Average rents grew by 3.1% over the year, taking the average monthly rent to £919pcm. Rents rose in all regions of the country with the East of England seeing the highest growth, up 6.5%, and the Central London market seeing the lowest with a 0.5% growth.
Table A: Average rent for newly let units
34% of tenants who renewed their tenancy faced higher rents, an increase of 7% from last year. However, the average rent for renewing tenancies only grew by 1.3%, less than for those moving into a new home.
Table B: Average rent for occupied units
Rental growth over 2015 was supported by increasing demand for rental homes and low stock of homes available to rent. This imbalance between supply and demand has intensified competition for homes in the market. The average property is now let within 20 days of being instructed; two days quicker than it was in 2014. The time to let has fallen across the country, but homes in the North of England and the Midlands are now let almost three days quicker.
Greater London as a whole saw a slowdown in rental growth in 2015 compared with 2014, but rents still rose by 4.7%. As rents have risen in recent years, tenants have increasingly looked to cheaper areas in Outer London. As a result the proportion of under 25s living in the rental sector in London fell by 4% in 2015, the continuation of a longer term trend. As rents continue to increase and outpace earnings in the capital, younger people and those in lower income brackets, have found it harder to remain in the capital, particularly in central areas. Surrounding regions in the South of England have seen small growth in the proportion of under 25s in their market, as Londoners look further afield for more affordable markets.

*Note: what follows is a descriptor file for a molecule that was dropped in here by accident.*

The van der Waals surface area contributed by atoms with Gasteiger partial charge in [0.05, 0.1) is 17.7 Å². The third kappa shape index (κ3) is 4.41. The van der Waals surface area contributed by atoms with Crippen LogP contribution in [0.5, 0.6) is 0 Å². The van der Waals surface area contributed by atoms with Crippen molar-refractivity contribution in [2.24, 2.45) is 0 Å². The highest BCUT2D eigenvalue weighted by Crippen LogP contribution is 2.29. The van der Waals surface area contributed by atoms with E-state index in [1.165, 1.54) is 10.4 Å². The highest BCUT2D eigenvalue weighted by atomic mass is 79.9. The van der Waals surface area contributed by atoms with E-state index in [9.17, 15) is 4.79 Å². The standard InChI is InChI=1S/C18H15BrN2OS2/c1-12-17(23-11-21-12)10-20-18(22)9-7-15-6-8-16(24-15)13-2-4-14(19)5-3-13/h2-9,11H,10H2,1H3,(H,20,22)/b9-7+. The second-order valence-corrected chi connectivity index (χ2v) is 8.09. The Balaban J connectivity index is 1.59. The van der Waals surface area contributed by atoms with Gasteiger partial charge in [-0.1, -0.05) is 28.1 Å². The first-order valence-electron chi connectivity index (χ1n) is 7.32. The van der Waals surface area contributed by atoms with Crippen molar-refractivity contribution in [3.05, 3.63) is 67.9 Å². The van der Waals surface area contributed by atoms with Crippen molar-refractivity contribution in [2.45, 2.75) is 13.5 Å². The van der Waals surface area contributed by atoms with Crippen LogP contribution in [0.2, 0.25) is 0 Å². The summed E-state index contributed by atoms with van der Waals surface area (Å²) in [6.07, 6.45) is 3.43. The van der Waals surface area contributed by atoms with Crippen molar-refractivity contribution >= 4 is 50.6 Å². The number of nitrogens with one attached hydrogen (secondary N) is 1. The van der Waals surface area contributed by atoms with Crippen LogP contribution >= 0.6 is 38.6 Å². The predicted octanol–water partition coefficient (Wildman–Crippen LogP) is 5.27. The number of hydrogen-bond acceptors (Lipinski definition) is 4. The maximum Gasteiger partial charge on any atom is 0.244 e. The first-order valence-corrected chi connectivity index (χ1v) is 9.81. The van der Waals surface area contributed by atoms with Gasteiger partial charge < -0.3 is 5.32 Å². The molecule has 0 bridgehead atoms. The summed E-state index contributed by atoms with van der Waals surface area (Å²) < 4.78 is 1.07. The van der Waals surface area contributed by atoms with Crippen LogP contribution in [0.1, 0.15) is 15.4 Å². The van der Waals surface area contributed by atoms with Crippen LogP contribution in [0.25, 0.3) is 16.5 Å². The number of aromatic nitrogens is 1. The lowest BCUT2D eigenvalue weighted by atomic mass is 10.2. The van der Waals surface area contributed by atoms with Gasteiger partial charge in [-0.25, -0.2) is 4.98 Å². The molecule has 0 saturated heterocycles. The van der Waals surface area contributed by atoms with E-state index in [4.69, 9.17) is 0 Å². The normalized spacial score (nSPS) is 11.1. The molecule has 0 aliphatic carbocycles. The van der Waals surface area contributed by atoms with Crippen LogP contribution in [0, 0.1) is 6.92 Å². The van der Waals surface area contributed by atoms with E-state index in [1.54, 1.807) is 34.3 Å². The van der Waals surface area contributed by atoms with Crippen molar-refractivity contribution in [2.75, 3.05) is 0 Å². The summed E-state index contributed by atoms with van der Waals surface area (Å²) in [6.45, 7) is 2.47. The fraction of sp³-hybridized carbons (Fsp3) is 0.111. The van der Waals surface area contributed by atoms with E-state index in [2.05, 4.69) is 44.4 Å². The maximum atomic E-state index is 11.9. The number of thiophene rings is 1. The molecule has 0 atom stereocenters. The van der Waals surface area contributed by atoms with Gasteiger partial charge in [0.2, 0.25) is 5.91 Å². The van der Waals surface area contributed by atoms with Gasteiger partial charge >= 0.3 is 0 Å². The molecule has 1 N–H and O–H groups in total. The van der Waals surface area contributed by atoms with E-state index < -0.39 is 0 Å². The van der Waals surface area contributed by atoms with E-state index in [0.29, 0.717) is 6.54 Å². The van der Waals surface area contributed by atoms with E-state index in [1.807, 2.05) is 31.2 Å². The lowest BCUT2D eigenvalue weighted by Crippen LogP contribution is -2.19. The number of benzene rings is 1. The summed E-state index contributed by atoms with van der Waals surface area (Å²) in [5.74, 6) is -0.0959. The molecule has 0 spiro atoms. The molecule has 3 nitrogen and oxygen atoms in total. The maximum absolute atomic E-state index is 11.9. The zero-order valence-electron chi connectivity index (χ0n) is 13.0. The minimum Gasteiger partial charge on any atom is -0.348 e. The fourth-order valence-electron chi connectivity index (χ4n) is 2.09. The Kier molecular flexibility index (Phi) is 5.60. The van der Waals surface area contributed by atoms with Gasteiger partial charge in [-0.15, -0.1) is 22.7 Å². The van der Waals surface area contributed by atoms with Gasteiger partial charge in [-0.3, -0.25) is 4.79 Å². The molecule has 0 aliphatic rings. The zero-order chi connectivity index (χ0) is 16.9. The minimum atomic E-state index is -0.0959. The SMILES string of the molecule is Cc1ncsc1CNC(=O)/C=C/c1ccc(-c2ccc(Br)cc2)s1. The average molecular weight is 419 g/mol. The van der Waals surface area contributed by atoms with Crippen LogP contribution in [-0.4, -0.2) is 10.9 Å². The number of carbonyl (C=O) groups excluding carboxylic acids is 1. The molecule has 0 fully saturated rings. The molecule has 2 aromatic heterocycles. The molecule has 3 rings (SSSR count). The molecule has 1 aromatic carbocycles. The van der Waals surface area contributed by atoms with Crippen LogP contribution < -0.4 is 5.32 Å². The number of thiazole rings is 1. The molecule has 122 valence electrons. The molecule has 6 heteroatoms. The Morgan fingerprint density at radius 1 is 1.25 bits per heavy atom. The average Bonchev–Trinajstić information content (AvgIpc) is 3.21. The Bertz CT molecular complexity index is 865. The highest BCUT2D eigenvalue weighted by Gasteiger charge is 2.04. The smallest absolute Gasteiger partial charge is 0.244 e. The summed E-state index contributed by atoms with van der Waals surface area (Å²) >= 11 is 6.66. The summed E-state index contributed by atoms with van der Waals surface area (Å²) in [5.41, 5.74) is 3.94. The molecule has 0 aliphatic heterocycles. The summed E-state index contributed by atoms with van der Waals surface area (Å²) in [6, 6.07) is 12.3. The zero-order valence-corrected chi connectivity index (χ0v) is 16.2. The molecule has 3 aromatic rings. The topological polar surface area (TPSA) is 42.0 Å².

Commenting on the analysis, Johnny Morris, our research director says:
“A mix of steadily increasing demand and a lack of homes to rent supported rental growth in 2015, even though wage growth remained subdued. In the capital rising costs meant renters were more likely to move to Outer London or the commuter belt in search of more affordable places to live.
“2016 looks to be a complicated year for landlords as the government focuses its efforts on boosting homeownership. The additional 3% stamp duty charge, stricter regulation and changes to tax relief from 2017 onwards will all take their toll on investor sentiment and impact behaviour.
“With stock at a premium, the smaller landlords who decide to sell up will add upward pressure to rents, although any rises will be tempered by affordability pressures.”